"Below Cost Sales" - A.8398 (Tonko) / S.4974 (Nozzolio) Enacts the New York motor fuel marketing practices act. Passed both houses.
Petroleum Retail Divorcement - S.4428-A (Lavalle) / A.8589 (Abbate) Establishes the minimum distance in which a refiner may operate a retail service station. Passed Senate; Assembly Rules.
"Outdoor Lighting" - A.6950-B (Grannis) / S.3003-B (Marcellino) Enacts the healthy, safe and energy efficient outdoor lighting act to reduce harmful outdoor lighting. Passed Assembly; Senate Rules.
Article X - S.5673 (Wright) Extends Article X and State Energy Plan. Maintains most of previous law and similar to Governor's program bill. Passed Senate.
Truck Divisible Load Permits - S.2974-A (Kuhl) / A.677-A (Gantt) Regulates permits for certain commercial vehicles which exceed the maximum weight provisions. Passed Senate; Assembly Codes.
S.600 (Hannon) / A.4353 (Klein) - Relating to enacting New York State Internet Privacy Law to which operators of web sites may voluntarily be subject; limits disclosure of personal information to those submitting Passed Senate/Assembly Consumer Protection
S.1680 (Rath) / A.6036 (Schimminger) - Regulates the transmission of unsolicited commercial electronic mail advertising. Passed Senate/Assembly Consumer Protection
S.4511 (Rath) / A.709 (Grannis) - Relates to including persons who wish not to receive unsolicited emails on the telemarketing sales calls statewide registry. Passed Senate/Assembly Consumer Protection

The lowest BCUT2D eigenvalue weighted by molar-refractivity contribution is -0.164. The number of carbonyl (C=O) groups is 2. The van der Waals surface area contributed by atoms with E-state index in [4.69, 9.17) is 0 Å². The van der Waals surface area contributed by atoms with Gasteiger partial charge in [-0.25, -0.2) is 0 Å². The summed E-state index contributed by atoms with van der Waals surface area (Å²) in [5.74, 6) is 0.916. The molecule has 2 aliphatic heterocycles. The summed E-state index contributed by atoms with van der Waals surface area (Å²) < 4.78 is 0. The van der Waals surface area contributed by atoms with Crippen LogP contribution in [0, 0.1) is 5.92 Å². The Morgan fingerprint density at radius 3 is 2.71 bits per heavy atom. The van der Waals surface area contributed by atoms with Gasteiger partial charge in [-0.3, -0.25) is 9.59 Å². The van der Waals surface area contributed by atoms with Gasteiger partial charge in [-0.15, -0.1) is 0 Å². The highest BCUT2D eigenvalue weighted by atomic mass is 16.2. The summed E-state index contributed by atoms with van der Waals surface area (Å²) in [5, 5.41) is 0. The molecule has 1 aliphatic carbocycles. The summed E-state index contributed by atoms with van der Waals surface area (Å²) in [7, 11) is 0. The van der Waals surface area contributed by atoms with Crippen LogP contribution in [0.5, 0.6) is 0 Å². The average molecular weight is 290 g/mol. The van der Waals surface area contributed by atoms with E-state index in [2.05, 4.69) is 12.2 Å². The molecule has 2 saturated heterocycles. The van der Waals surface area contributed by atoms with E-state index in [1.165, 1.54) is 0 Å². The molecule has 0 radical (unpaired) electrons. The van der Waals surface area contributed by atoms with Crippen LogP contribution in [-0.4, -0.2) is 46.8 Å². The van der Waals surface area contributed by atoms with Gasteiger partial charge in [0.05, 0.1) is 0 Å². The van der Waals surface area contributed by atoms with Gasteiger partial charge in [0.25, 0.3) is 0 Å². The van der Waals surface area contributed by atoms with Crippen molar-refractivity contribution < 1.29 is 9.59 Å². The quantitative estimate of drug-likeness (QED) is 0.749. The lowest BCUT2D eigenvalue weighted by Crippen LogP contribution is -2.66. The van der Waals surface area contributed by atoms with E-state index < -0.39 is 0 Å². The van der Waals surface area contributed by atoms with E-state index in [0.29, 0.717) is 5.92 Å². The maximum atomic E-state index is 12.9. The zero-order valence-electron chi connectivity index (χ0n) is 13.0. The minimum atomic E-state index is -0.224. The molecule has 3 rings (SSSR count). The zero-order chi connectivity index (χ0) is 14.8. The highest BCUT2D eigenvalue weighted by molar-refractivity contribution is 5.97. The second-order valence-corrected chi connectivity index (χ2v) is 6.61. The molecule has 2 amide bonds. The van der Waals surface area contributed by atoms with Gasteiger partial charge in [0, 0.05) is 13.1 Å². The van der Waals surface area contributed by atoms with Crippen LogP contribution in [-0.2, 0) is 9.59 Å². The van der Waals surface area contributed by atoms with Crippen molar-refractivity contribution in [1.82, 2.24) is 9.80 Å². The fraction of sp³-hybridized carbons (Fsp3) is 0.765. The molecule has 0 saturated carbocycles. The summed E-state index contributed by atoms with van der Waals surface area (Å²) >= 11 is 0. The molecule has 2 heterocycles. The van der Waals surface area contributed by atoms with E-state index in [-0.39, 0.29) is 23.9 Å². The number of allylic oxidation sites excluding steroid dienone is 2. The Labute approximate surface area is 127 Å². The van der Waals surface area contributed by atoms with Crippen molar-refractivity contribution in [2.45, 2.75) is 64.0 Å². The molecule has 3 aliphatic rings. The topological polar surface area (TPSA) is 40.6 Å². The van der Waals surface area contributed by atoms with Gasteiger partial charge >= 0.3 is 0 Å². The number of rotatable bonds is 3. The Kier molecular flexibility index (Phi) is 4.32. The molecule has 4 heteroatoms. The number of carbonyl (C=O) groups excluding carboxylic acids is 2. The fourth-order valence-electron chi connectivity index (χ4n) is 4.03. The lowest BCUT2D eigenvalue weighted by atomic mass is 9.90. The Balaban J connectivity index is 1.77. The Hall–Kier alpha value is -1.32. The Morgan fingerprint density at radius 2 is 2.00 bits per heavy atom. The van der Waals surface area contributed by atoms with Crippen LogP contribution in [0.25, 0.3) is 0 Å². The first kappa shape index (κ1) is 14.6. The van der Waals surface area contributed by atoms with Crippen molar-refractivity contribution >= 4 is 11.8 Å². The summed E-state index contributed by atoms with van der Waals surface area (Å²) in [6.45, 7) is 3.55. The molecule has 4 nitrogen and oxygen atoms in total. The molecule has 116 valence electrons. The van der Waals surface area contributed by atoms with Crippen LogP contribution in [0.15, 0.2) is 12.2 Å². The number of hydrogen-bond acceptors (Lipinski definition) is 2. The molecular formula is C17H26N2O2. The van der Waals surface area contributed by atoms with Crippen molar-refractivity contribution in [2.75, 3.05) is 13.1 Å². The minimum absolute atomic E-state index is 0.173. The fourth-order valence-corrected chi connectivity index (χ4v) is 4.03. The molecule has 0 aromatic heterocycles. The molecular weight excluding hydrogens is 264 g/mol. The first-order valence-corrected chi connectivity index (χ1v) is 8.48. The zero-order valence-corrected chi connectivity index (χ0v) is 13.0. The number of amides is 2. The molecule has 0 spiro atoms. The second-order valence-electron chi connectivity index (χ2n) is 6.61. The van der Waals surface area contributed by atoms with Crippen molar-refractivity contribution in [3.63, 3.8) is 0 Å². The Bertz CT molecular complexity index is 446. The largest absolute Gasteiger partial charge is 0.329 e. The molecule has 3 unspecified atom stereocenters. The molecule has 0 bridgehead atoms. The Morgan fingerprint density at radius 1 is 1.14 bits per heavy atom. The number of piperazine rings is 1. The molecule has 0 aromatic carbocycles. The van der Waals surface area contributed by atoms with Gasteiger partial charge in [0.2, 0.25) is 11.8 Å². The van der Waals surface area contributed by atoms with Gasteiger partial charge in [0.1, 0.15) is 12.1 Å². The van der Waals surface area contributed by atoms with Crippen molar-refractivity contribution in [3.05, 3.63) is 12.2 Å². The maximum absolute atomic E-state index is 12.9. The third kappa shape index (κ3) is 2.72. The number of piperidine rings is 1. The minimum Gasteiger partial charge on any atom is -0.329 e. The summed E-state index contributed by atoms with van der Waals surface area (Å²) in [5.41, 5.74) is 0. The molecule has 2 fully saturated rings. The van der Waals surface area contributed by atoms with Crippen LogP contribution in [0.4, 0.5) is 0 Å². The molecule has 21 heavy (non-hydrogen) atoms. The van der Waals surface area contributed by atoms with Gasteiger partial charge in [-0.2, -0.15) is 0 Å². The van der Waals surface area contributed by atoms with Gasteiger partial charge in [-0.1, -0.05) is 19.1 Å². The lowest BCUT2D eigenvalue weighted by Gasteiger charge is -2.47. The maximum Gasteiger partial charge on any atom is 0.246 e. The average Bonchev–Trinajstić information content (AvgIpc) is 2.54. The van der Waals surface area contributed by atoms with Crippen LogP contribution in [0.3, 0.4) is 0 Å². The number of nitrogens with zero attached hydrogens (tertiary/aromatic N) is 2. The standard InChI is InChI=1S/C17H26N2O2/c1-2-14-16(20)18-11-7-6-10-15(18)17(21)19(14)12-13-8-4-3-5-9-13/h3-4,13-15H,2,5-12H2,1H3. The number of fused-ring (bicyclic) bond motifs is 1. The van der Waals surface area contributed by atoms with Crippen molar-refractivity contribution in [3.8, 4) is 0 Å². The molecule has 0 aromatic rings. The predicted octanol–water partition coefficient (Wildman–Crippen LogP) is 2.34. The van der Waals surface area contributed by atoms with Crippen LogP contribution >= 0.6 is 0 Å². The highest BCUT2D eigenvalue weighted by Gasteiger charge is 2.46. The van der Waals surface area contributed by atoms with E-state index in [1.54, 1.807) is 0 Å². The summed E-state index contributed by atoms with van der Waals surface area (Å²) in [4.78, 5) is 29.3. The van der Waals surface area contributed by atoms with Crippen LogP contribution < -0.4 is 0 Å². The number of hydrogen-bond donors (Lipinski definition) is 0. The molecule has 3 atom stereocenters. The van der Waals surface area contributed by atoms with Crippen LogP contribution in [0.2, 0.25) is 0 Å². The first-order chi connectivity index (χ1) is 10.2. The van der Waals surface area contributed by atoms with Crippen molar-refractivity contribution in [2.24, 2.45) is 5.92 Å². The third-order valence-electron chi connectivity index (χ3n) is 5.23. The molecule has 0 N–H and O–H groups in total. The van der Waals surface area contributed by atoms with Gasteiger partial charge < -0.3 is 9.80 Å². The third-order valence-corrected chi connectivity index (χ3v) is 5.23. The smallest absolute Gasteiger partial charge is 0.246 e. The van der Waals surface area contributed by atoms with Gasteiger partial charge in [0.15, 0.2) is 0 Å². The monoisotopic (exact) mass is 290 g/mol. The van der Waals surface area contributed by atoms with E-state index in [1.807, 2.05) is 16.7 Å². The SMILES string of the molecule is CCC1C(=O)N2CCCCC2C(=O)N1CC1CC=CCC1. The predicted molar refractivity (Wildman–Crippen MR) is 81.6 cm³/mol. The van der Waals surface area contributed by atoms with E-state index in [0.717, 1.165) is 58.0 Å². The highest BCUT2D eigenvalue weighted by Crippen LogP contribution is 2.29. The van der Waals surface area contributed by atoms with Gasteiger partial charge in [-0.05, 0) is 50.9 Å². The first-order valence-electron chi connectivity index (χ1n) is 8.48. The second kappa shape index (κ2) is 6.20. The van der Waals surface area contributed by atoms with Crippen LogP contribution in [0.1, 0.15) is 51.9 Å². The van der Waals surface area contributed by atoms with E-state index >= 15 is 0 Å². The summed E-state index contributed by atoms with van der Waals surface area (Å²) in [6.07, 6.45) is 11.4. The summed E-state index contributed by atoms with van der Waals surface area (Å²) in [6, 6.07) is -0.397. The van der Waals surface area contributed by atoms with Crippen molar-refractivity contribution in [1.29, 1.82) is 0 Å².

S.5154 (Little) / No Assembly companion - Relates to cyber piracy protections and the unlawful registration of domain names. Passed Senate
S.5155 (Robach) / No Assembly companion - Regulates unsolicited commercial electronic mail. Passed Senate
S.5484 (Fuschillo) / A.8986 (Klein) - Relates to the no telemarketing sales calls statewide registry authorizing the transfer of telephone numbers on the state registry to the national registry. Passed Senate/Assembly Floor Calendar
A.7970 Rules (Rivera, J) / S.5009 (Fuschillo) - Requires that dial-up Internet service providers provide a warning relating to the selection of access telephone numbers Third Reading in Assembly/Senate Consumer Protection
S.5624 (Velella) - Authorizes disclosure of otherwise confidential information regarding the compensability of treatment, reimbursement for such treatment or authorization for services. Passed Senate/no Assembly companion